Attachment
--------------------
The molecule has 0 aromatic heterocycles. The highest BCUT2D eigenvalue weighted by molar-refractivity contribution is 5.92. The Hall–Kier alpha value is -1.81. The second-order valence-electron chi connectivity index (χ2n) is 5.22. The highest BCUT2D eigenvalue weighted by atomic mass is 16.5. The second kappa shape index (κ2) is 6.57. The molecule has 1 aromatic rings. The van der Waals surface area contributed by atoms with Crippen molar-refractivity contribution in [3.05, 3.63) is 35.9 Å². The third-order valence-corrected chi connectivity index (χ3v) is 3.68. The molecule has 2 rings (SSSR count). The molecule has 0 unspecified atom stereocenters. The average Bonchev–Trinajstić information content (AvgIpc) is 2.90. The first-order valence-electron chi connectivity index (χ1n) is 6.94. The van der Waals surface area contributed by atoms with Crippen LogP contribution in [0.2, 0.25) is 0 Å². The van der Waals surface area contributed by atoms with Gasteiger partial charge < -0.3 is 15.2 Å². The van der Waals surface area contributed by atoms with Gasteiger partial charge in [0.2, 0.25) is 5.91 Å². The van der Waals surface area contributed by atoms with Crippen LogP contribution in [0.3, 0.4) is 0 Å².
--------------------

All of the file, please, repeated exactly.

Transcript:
The molecule has 0 aromatic heterocycles. The highest BCUT2D eigenvalue weighted by molar-refractivity contribution is 5.92. The Hall–Kier alpha value is -1.81. The second-order valence-electron chi connectivity index (χ2n) is 5.22. The highest BCUT2D eigenvalue weighted by atomic mass is 16.5. The second kappa shape index (κ2) is 6.57. The molecule has 1 aromatic rings. The van der Waals surface area contributed by atoms with Crippen molar-refractivity contribution in [3.05, 3.63) is 35.9 Å². The third-order valence-corrected chi connectivity index (χ3v) is 3.68. The molecule has 2 rings (SSSR count). The molecule has 0 unspecified atom stereocenters. The average Bonchev–Trinajstić information content (AvgIpc) is 2.90. The first-order valence-electron chi connectivity index (χ1n) is 6.94. The van der Waals surface area contributed by atoms with Crippen LogP contribution in [0.2, 0.25) is 0 Å². The van der Waals surface area contributed by atoms with Gasteiger partial charge < -0.3 is 15.2 Å². The van der Waals surface area contributed by atoms with Gasteiger partial charge in [0.2, 0.25) is 5.91 Å². The van der Waals surface area contributed by atoms with Crippen LogP contribution in [0.3, 0.4) is 0 Å².